Sunday, January 25, 2009

Chart of the Day: Percent Homes Using Wood, Coal

CENSUS BUREAU -- Tracing the history of heating fuels from 1940 to 2000 shows that 3-in-4 households used coal or wood in 1940, whereas only 1.8% of homes used these fuels in 2000. Homes using coal or coke for heating fuel dropped rapidly in each decade between 1940 (55%) and 1970 (2.9%); and the rate continued to drop until 0.1% of homes used these fuels in 2000. Wood, used as a major heating fuel in 1940 (23%), virtually disappeared by 1970 (only 1.3%). Since that time, it has shown a modest comeback in 1990 (3.9%), but dropped in 2000 (1.7%). It was the dominant fuel in the Pacific Northwest and South in 1940.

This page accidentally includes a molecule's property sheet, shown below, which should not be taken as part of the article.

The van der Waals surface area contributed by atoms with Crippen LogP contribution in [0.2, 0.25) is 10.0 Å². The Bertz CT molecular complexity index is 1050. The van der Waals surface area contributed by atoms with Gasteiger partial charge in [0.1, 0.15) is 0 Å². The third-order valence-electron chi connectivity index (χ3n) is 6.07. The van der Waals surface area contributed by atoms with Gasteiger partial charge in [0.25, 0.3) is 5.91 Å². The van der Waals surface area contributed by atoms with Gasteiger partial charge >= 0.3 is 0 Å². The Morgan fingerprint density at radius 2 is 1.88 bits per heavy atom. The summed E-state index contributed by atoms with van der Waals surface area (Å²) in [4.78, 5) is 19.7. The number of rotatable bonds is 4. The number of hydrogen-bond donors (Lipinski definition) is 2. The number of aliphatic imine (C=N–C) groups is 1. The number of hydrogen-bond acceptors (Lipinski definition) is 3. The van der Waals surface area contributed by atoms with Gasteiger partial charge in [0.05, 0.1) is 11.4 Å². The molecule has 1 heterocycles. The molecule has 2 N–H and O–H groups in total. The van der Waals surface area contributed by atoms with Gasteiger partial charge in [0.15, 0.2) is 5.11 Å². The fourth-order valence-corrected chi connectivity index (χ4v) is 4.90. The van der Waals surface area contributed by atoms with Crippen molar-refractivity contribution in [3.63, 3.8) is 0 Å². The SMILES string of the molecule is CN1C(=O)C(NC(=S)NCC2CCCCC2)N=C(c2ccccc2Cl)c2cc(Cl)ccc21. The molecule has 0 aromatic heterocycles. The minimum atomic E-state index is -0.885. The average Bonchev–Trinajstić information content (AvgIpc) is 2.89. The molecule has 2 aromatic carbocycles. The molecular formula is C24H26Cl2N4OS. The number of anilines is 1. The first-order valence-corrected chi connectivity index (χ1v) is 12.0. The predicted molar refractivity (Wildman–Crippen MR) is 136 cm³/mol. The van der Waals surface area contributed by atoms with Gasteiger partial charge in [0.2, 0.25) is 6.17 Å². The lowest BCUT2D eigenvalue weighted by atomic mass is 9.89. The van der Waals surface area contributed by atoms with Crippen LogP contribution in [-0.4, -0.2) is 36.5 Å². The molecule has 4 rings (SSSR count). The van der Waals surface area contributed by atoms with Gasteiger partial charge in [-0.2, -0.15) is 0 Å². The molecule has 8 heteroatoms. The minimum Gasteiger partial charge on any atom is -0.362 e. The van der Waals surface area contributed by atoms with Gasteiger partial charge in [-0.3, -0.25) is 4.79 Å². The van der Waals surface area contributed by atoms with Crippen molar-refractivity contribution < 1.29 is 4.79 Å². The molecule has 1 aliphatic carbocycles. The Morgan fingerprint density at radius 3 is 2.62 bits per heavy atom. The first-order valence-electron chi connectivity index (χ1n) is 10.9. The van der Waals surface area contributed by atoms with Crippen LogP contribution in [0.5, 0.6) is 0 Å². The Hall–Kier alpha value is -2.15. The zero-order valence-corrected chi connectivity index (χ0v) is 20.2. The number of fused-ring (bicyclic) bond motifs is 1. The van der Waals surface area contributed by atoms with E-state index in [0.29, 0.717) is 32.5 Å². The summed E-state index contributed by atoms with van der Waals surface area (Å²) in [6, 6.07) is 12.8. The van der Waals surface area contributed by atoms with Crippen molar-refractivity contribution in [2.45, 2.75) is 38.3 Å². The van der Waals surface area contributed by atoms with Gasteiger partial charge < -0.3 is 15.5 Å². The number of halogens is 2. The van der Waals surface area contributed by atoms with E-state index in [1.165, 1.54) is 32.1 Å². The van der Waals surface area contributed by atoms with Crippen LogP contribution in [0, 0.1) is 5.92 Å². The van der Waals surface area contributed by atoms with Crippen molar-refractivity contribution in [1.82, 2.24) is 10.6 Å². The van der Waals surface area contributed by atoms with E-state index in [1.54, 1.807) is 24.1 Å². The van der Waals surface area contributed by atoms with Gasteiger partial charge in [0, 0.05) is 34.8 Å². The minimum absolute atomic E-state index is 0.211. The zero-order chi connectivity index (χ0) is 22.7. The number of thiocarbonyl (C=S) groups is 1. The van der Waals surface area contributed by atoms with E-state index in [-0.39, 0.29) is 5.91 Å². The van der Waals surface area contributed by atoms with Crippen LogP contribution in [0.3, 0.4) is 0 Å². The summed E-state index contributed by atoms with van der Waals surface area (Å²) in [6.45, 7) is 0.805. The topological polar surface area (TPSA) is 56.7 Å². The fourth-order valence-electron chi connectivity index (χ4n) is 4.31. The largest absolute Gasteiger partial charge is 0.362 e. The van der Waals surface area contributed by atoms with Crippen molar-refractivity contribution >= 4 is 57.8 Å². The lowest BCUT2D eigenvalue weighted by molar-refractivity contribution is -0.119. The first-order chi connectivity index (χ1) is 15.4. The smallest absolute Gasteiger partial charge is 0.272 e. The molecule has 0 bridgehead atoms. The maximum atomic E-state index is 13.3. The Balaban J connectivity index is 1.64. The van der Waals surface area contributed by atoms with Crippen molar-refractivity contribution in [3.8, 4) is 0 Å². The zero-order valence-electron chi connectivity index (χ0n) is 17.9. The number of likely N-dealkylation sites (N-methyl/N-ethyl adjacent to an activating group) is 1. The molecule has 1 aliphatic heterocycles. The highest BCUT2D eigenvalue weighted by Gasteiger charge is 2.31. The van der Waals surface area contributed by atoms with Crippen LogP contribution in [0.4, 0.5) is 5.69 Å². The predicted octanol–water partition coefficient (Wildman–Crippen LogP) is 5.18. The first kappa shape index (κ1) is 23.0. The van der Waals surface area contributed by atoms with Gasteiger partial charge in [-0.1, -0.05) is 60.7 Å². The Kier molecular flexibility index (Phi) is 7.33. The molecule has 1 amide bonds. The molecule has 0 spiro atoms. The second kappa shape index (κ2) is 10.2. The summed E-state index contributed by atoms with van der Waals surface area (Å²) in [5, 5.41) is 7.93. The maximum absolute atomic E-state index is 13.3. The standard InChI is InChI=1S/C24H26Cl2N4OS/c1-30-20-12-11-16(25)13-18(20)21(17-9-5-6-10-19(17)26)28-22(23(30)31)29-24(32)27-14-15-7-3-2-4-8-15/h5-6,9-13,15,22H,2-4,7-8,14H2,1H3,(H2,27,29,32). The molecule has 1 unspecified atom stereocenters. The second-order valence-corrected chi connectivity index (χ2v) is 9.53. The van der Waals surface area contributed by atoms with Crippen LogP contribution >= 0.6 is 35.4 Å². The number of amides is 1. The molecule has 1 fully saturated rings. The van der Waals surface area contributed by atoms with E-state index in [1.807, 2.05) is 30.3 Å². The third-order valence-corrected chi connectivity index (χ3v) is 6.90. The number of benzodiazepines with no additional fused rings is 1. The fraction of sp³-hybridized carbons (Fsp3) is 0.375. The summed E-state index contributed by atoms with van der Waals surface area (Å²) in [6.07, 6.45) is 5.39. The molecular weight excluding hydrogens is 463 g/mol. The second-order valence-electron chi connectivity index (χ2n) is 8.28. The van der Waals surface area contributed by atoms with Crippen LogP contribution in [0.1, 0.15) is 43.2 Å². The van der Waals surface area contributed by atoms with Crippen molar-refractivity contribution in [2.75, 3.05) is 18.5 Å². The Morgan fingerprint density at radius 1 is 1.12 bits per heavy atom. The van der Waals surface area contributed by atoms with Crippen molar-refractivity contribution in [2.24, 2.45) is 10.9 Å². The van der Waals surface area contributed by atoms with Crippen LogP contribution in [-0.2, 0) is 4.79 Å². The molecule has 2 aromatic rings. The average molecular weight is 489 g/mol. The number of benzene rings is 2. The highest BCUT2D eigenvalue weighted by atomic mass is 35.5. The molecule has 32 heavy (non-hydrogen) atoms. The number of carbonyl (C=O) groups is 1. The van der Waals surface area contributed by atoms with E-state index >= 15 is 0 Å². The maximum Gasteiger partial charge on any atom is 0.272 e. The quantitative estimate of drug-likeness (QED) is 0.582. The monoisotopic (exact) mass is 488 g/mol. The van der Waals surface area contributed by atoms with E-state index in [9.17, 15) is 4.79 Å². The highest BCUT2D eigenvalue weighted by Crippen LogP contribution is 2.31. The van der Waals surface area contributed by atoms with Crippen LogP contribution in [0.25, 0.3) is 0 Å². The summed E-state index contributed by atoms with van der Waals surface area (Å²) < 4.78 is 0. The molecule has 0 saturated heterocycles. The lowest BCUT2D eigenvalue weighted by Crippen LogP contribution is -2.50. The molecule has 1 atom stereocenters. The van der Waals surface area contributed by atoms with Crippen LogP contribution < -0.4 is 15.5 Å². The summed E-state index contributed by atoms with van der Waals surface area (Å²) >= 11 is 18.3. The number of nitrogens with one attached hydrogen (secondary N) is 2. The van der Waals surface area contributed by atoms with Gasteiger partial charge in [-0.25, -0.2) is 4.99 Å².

Update: Here's maybe one interesting way to look at the data in the chart above. It took thousands and thousands of years before fewer than half of all American households in 1950 needed either wood or coal to heat their homes (counting the long history of Native Americans), and then it took only 50 years for almost all of the rest of the households to eliminate wood and coal as their main source of home heating fuel. In other words, what first took thousands of years to accomplish was then next accomplished in only 50 years.


At 1/25/2009 4:32 PM, Blogger sethstorm said...

Coal isn't so much for heat as it is for power generation.

It just doesn't seem to be in favor due to excessive and activist environmentalism.

At 1/25/2009 11:51 PM, Blogger KauaiMark said...

Here's an idea for an alternative power source: Electric eel powered Christmas trees:


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